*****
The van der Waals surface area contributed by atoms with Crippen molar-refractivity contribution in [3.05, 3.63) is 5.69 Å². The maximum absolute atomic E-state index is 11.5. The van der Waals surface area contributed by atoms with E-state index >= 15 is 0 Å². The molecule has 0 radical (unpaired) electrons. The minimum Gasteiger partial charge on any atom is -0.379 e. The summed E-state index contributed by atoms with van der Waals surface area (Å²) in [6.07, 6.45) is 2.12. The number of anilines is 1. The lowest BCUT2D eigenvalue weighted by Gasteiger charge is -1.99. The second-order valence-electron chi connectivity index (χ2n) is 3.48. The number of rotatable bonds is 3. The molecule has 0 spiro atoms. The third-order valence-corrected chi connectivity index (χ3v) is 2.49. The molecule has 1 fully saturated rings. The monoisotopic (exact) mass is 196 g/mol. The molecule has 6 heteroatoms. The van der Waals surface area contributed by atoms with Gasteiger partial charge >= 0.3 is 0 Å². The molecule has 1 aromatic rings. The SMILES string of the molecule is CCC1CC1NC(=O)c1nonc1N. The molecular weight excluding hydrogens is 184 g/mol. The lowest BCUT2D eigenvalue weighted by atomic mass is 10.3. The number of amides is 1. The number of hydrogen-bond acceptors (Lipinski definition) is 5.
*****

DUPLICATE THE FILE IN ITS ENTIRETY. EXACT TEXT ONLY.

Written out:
The van der Waals surface area contributed by atoms with Crippen molar-refractivity contribution in [3.05, 3.63) is 5.69 Å². The maximum absolute atomic E-state index is 11.5. The van der Waals surface area contributed by atoms with E-state index >= 15 is 0 Å². The molecule has 0 radical (unpaired) electrons. The minimum Gasteiger partial charge on any atom is -0.379 e. The summed E-state index contributed by atoms with van der Waals surface area (Å²) in [6.07, 6.45) is 2.12. The number of anilines is 1. The lowest BCUT2D eigenvalue weighted by Gasteiger charge is -1.99. The second-order valence-electron chi connectivity index (χ2n) is 3.48. The number of rotatable bonds is 3. The molecule has 0 spiro atoms. The third-order valence-corrected chi connectivity index (χ3v) is 2.49. The molecule has 1 fully saturated rings. The monoisotopic (exact) mass is 196 g/mol. The molecule has 6 heteroatoms. The van der Waals surface area contributed by atoms with Gasteiger partial charge >= 0.3 is 0 Å². The molecule has 1 aromatic rings. The SMILES string of the molecule is CCC1CC1NC(=O)c1nonc1N. The molecular weight excluding hydrogens is 184 g/mol. The lowest BCUT2D eigenvalue weighted by atomic mass is 10.3. The number of amides is 1. The number of hydrogen-bond acceptors (Lipinski definition) is 5.